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Nymphaster (Sladen, 1885)

 

Medium to large starfish with long tapering arms demarked from the central disc.  Though this group ranges throughout the Chalk, and isolated ossicles are not uncommon, complete specimens are amongst the rarest of chalk fossils.  A number of species have been described, but the characters which distinguish these are very subtle and often only apparent in well preserved specimens.  The marginal ossicles are quite non-descript, comprising simple blocks with a pitted outer surface.

Nymphaster can be distinguished from similar long-armed starfish of the Chalk by a combination of its square, blocky marginal ossicles, and the juncture of the superomarginals along the mid-line of the aboral surface of the arms.  Pycinaster has more bulbous superomarginals, especially around the disc, whilst the superomarginals of Calliderma and Recurvaster meet part way up the arm, and the aboral ossicles of the disc extend up the arm between them. 

(Recognising Nymphaster).

 

1).  Nymphaster marginatus; Aboral view of the small but superbly preserved type specimen, note how the superomarginals are in contact along the entire length of the arms (x2.0, White Chalk, near Bromley, Kent, BMNH (British Museum (Natural History) London) 35484.  Image  2005 The Natural History Museum, by kind permission.

 

2).  Nymphaster coombi; Oral view of the well preserved type specimen, note that the inferomarginals do not meet along the midline of the arms (x1.2, Turonian, Balcome Pit, Amberley, West Sussex, Dixon Collection, BMNH (British Museum (Natural History) London) 35503.  Image  2005 The Natural History Museum, by kind permission.

 

3).  Nymphaster coombi; Oral view of a well preserved individual (x1.4, Grey Chalk, Folkestone, BMNH (British Museum (Natural History) London) E3349.  Image  2005 The Natural History Museum, by kind permission.

 

4).  Nymphaster humilis; Aboral view of the large type specimen (x1.3, Seaford Chalk, North Foreland, Kent, Rowe Coillection, BMNH (British Museum (Natural History) London) E28407.  Image  2005 The Natural History Museum, by kind permission.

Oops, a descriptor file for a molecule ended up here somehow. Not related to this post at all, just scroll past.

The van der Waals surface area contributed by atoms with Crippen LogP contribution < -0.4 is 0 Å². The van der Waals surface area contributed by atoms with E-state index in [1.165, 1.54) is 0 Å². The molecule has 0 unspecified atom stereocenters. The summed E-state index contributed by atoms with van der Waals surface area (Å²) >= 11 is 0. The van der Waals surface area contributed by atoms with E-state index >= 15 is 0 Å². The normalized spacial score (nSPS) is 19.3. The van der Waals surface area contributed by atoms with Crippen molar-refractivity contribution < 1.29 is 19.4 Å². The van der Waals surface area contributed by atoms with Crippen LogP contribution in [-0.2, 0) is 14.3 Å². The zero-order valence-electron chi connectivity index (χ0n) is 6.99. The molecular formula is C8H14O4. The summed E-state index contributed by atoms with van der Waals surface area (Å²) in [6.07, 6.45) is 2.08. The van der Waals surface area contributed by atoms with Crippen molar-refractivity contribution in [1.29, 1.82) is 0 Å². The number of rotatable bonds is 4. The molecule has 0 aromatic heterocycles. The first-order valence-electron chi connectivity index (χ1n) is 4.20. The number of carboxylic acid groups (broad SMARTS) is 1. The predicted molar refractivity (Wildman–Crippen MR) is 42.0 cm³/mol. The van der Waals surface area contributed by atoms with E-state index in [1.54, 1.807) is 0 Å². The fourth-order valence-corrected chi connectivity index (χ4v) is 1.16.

A B

5).  Nymphaster coombi; (A) Oral surface (x1.6); (B) Detail of the oral surface of the disc, with semi-articulated adambulacral ossicles and jaw plates (x4.0, White Chalk, Charlton, Kent, BMNH (British Museum (Natural History) London), display specimen.  Image  2006 The Natural History Museum, by kind permission.

 

A B

6).  Nymphaster cf. marginatus; Aboral views of an incomplete but exceptionally preserved specimen.  (A) General view (x2.0); (B) detail of the aboral ossicles (x3.6).  White Chalk, Potter Collection, Booth Museum, BMB 017044, by kind permission of John Cooper.

 

A
B

7).  Nymphaster humilis (A)(x2.3) and Nymphaster marginatus (B)(x3.7); Details of the type specimens showing the aboral surface of the arms.  Both clearly display the characteristic Nymphaster arm morphology; they are long and tapering and the superomargials meet along the full length of the mid-line.  (Recognising Nymphaster).  Images  2005 The Natural History Museum, by kind permission.

 

8).  Nymphaster coombi; detail of the inferomarginals (x7.2, Grey Chalk, Folkestone, BMNH (British Museum (Natural History) London) E3349.  Image  2005 The Natural History Museum, by kind permission.

9). Nymphaster cf. humilis; Aboral view of a fragmented specimen (x1.8, Seaford Chalk, Thanet coast, Kent, in the collection of Keith Little).  Image 2012 Keith Little, by kind permission.

 

A B

10).  (A) Nymphaster cf. humilis; The oral surface a partial but well preserved specimen (x2.1, White Chalk, HCCMS (Hampshire County Council Museum's Service) collection, stored at Gosport Museum, G.1983.363, by kind permission of Dave Kemp, HCCMS).  (B) Nymphaster cf. marginatus; Detail of the aboral surface showing a growth defect (x6.7, White Chalk, Potter Collection, Booth Museum, BMB 017044, by kind permission of John Cooper).